• What are the challenges facing those who build and use these tools?

And findings include the following:

  • Using software tools in the research process is of critical importance to a majority of social science researchers.
  • Academics are at the forefront of innovation in the development of research tools.
  • Only 10% of the people we identified as creators or developers of the tools are women.
  • There is an emerging trend of organisations coming together in consortia to support the development and sustainable management of these tools.

For more information, read the press release.

Public Libraries as Community Leaders Creating Social Capital

Chris Cyr writes on OCLC’s Next blog, “Libraries don’t provide food, water, electricity, or medical services. … Why, then, [do] people so quickly turn to libraries after a disaster? Because of social capital.” Although “we don’t understand all the mechanics of how these bridges within a community are built, we do know that they’re an incredibly powerful part of why people value public libraries.”

Cyr continues, “Libraries are one of the most tangible manifestations of civic engagement, a place that represents a social and community investment in learning and shared culture. In the past decade, there has been an increase in research on how libraries contribute to social capital in their communities. In particular, libraries create social capital through a mechanism known as bridging. This is when people in different subgroups within a community are brought together.”

For more information and suggestions for what libraries can do next, read the blog post.

GPO Makes Congressional Hearing Records Available Online

The U.S. Government Publishing Office (GPO) announced that it has digitized 1,300-plus congressional hearings dating from 1958. They are available on govinfo. “Through these digitization efforts, the public can access records of Congressional Hearings for free. These include the transcripts from meetings or sessions of a Senate, House, joint, or special committee of Congress, in which elected officials obtained information and opinions on proposed legislation, conducted an investigation, or evaluated the activities of a government department or the implementation of a Federal law.”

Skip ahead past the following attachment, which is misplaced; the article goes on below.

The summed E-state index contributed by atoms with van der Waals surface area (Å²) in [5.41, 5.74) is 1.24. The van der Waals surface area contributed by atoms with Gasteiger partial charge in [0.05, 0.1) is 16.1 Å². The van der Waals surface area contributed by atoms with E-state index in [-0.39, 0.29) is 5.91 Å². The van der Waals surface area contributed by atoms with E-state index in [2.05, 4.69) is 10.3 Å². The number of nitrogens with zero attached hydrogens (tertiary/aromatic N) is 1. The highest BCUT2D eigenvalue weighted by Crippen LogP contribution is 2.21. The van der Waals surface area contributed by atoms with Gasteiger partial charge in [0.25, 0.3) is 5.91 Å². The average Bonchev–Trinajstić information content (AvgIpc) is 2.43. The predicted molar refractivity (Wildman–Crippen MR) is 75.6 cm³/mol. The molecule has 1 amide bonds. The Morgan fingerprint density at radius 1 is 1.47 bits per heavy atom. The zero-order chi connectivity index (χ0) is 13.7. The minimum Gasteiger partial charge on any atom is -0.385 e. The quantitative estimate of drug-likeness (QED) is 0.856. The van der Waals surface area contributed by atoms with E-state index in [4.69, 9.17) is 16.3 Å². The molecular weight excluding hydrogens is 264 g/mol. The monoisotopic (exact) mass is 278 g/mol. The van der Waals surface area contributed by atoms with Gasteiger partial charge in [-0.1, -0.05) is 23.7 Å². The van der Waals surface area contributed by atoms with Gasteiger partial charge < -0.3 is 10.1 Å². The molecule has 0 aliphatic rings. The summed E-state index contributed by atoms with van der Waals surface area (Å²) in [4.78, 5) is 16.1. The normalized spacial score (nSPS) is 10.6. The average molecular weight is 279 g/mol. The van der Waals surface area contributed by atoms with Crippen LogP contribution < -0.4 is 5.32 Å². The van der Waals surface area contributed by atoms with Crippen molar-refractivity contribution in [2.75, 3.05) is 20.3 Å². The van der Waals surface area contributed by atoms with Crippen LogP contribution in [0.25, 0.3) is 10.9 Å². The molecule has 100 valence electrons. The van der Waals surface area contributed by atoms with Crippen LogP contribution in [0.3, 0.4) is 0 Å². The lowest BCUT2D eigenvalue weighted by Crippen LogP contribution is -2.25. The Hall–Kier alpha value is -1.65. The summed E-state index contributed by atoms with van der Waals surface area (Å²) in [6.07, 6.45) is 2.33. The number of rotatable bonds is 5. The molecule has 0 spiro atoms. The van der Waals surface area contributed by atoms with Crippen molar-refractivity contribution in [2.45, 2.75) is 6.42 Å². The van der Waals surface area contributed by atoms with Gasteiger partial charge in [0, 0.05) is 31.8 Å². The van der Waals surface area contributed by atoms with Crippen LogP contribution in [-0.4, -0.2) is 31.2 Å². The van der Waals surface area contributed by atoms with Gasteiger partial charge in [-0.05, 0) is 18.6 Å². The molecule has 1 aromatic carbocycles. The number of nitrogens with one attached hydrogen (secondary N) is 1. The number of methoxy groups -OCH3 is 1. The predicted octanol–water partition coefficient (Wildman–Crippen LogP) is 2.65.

For more information, read the press release.

Gale Unveils Gale Engage for Public Libraries

Gale Engage launched to give public libraries analysis of library activity so they can more effectively involve themselves in their communities. A cloud-based solution that is ILS-agnostic, staffers can use it to measure impact, personalize marketing outreach, and more.

According to the press release, “Gale Engage was created to improve the ability for public libraries to aggregate data, understand patron lifecycles and keep satisfaction high. By analyzing data synthesized across various library systems, libraries can gain a more comprehensive view into how patrons interact with library resources and services. Ready-to-use data visualizations, aggregate patron groupings (based on transaction history and engagement with library services) and integrated marketing features empower users to personalize outreach and work more efficiently.”

For more information, read the press release.

The Library of Congress Provides an Update on Its Digital Content Initiatives

A Library of Congress’ blog, The Signal, featured a guest post from Joe Puccio, collection development officer in the Collection Development Office. Puccio writes, “In January 2017, the Library of Congress adopted a set of strategic steps related to its acquisition of digital content. ... This five-year plan … is described in Collecting Digital Content at the Library of Congress. … With the program implementation well into its third year, … [t]he remaining work is either awaiting start-up, is already in process or is being adjusted to meet the ever changing landscape of digital collecting.”

He lists the program’s accomplishments, including the following:

  • Registration of newspaper e-prints was established by the Copyright Office, and system development was completed to make the content available onsite to the Library’s users.
  • A first-ever formal assessment of the Library’s purchased and leased electronic resources collection was conducted.
  • The Library developed a model electronic resources license agreement, which it has used with several vendors.
  • Web archiving was piloted as a method to acquire state government documents that were formerly received by the Library in print.
  • Multiple pilots to acquire open access monographs were successfully completed. …

For more information, read the blog post.